"There are many issues threatening the existence of the Coral Triangle as well as its people, such as global climate change, ocean acidification, sea level rise, unsustainable coastal development and fishing practices."
Saving the Coral Triangle
The Coral Triangle is a place of unmatched biodiversity, beauty, abundance and importance that has unfortunately not garnered the respect it deserves. There are many issues threatening the existence of the Coral Triangle as well as its people, such as global climate change, ocean acidification, sea level rise, unsustainable coastal development, and unsustainable fishing practices including over-fishing, high levels of bycatch, and blast and poison fishing. Fortunately, steps are being taken by the governments of the Coral Triangle nations to protect this part of the world against abuse and destruction.
Following are some of the primary issues that are detrimental to the survival of the Coral Triangle:
1: Climate change is directly responsible for a rise in sea-surface temperature in the Coral Triangle, which is significant enough to cause increased frequency and severity of coral bleaching events. One of the most devastating coral bleaching events occurred during the 1997-1998 El Niño Southern Oscillation (ENSO), which damaged or destroyed nearly 20% of the coral reefs in Southeast Asia.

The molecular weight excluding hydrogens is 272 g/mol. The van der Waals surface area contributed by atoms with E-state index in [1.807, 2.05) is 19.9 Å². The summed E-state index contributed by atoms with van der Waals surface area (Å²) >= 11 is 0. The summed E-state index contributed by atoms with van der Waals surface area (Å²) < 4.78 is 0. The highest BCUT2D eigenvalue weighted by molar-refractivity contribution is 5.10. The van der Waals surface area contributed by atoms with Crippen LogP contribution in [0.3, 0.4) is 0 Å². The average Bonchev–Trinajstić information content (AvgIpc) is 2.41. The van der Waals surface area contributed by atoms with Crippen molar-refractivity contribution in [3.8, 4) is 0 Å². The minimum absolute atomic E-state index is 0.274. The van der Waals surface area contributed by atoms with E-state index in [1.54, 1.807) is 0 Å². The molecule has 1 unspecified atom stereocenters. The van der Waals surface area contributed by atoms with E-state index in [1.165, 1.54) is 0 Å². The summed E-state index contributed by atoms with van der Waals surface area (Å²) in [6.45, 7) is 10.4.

2: Ocean acidification is the result of increasing levels of carbon dioxide in the atmosphere being absorbed by the ocean causing a decrease in pH. A slightly more acidic pH results in the dissolution of the skeletons of calcifying organisms such as hermatypic (reef-building) corals, shellfish, and many species of algae. This could have dramatic negative effects on the composition of oceanic ecosystems and the existence of coral reefs.